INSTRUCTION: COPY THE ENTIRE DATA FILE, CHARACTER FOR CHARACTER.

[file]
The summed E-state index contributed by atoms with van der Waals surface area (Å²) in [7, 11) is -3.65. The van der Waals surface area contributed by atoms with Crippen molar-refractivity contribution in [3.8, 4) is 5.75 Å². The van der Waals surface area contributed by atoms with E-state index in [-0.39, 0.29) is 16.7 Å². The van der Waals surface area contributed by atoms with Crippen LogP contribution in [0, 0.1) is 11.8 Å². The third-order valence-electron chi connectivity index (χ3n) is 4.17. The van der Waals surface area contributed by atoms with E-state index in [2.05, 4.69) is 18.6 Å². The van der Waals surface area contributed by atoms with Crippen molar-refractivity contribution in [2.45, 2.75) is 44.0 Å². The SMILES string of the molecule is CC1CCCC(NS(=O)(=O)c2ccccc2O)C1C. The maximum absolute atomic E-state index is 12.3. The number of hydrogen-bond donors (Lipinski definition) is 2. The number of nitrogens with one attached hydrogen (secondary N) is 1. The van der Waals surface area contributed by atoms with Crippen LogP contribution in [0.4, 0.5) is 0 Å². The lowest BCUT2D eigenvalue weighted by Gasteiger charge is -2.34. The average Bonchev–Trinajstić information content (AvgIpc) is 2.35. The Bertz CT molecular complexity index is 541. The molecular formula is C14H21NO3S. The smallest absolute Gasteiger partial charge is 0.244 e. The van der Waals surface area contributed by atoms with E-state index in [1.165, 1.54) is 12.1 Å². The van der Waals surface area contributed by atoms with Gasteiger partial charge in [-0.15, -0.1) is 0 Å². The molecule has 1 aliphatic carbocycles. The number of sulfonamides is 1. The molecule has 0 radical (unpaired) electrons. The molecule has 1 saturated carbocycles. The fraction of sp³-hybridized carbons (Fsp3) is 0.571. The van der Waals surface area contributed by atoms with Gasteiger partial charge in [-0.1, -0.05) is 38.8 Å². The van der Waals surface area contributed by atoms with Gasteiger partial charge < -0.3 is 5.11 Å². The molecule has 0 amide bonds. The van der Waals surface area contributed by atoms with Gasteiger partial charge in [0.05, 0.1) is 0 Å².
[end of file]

The summed E-state index contributed by atoms with van der Waals surface area (Å²) in [7, 11) is -3.65. The van der Waals surface area contributed by atoms with Crippen molar-refractivity contribution in [3.8, 4) is 5.75 Å². The van der Waals surface area contributed by atoms with E-state index in [-0.39, 0.29) is 16.7 Å². The van der Waals surface area contributed by atoms with Crippen LogP contribution in [0, 0.1) is 11.8 Å². The third-order valence-electron chi connectivity index (χ3n) is 4.17. The van der Waals surface area contributed by atoms with E-state index in [2.05, 4.69) is 18.6 Å². The van der Waals surface area contributed by atoms with Crippen molar-refractivity contribution in [2.45, 2.75) is 44.0 Å². The SMILES string of the molecule is CC1CCCC(NS(=O)(=O)c2ccccc2O)C1C. The maximum absolute atomic E-state index is 12.3. The number of hydrogen-bond donors (Lipinski definition) is 2. The number of nitrogens with one attached hydrogen (secondary N) is 1. The van der Waals surface area contributed by atoms with Crippen LogP contribution in [0.4, 0.5) is 0 Å². The lowest BCUT2D eigenvalue weighted by Gasteiger charge is -2.34. The average Bonchev–Trinajstić information content (AvgIpc) is 2.35. The Bertz CT molecular complexity index is 541. The molecular formula is C14H21NO3S. The smallest absolute Gasteiger partial charge is 0.244 e. The van der Waals surface area contributed by atoms with E-state index in [1.165, 1.54) is 12.1 Å². The van der Waals surface area contributed by atoms with Gasteiger partial charge in [-0.15, -0.1) is 0 Å². The molecule has 1 aliphatic carbocycles. The number of sulfonamides is 1. The molecule has 0 radical (unpaired) electrons. The molecule has 1 saturated carbocycles. The fraction of sp³-hybridized carbons (Fsp3) is 0.571. The van der Waals surface area contributed by atoms with Gasteiger partial charge in [-0.1, -0.05) is 38.8 Å². The van der Waals surface area contributed by atoms with Gasteiger partial charge < -0.3 is 5.11 Å². The molecule has 0 amide bonds. The van der Waals surface area contributed by atoms with Gasteiger partial charge in [0.05, 0.1) is 0 Å².